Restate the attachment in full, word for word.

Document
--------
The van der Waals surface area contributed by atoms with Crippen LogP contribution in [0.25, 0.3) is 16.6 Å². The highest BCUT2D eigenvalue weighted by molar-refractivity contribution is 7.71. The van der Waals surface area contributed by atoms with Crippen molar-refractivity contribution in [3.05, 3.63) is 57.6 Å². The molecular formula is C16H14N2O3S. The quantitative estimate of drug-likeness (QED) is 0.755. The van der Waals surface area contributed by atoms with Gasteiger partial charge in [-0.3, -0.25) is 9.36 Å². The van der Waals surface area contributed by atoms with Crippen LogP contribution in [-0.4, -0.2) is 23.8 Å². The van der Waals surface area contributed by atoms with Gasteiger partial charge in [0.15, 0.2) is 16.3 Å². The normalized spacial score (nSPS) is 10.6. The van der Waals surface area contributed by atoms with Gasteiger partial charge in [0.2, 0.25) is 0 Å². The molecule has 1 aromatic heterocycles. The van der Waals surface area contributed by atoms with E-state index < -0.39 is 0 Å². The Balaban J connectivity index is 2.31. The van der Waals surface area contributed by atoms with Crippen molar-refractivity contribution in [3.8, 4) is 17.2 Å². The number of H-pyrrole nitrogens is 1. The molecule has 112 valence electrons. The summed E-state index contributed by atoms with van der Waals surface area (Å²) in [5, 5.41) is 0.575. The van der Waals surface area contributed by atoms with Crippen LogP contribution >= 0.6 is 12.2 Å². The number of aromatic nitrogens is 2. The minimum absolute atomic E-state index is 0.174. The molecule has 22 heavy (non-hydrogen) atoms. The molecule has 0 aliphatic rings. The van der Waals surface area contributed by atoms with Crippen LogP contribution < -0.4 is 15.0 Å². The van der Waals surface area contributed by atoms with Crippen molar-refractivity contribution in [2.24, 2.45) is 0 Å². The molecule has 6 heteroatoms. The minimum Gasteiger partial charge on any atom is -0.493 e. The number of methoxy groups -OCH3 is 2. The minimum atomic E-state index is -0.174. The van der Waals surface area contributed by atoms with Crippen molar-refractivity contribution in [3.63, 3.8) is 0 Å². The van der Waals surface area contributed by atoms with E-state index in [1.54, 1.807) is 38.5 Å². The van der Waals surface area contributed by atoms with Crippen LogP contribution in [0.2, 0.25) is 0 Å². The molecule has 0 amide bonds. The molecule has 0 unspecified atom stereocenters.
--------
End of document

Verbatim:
The van der Waals surface area contributed by atoms with Crippen LogP contribution in [0.25, 0.3) is 16.6 Å². The highest BCUT2D eigenvalue weighted by molar-refractivity contribution is 7.71. The van der Waals surface area contributed by atoms with Crippen molar-refractivity contribution in [3.05, 3.63) is 57.6 Å². The molecular formula is C16H14N2O3S. The quantitative estimate of drug-likeness (QED) is 0.755. The van der Waals surface area contributed by atoms with Gasteiger partial charge in [-0.3, -0.25) is 9.36 Å². The van der Waals surface area contributed by atoms with Crippen LogP contribution in [-0.4, -0.2) is 23.8 Å². The van der Waals surface area contributed by atoms with Gasteiger partial charge in [0.15, 0.2) is 16.3 Å². The normalized spacial score (nSPS) is 10.6. The van der Waals surface area contributed by atoms with Gasteiger partial charge in [0.2, 0.25) is 0 Å². The molecule has 1 aromatic heterocycles. The van der Waals surface area contributed by atoms with E-state index < -0.39 is 0 Å². The Balaban J connectivity index is 2.31. The van der Waals surface area contributed by atoms with Crippen molar-refractivity contribution in [3.8, 4) is 17.2 Å². The number of H-pyrrole nitrogens is 1. The molecule has 112 valence electrons. The summed E-state index contributed by atoms with van der Waals surface area (Å²) in [5, 5.41) is 0.575. The van der Waals surface area contributed by atoms with Crippen LogP contribution >= 0.6 is 12.2 Å². The number of aromatic nitrogens is 2. The minimum absolute atomic E-state index is 0.174. The molecule has 22 heavy (non-hydrogen) atoms. The molecule has 0 aliphatic rings. The van der Waals surface area contributed by atoms with Crippen LogP contribution < -0.4 is 15.0 Å². The van der Waals surface area contributed by atoms with Crippen molar-refractivity contribution in [2.24, 2.45) is 0 Å². The molecule has 6 heteroatoms. The minimum Gasteiger partial charge on any atom is -0.493 e. The number of methoxy groups -OCH3 is 2. The minimum atomic E-state index is -0.174. The van der Waals surface area contributed by atoms with Crippen molar-refractivity contribution in [3.63, 3.8) is 0 Å². The van der Waals surface area contributed by atoms with E-state index in [1.54, 1.807) is 38.5 Å². The van der Waals surface area contributed by atoms with Crippen LogP contribution in [0.2, 0.25) is 0 Å². The molecule has 0 amide bonds. The molecule has 0 unspecified atom stereocenters.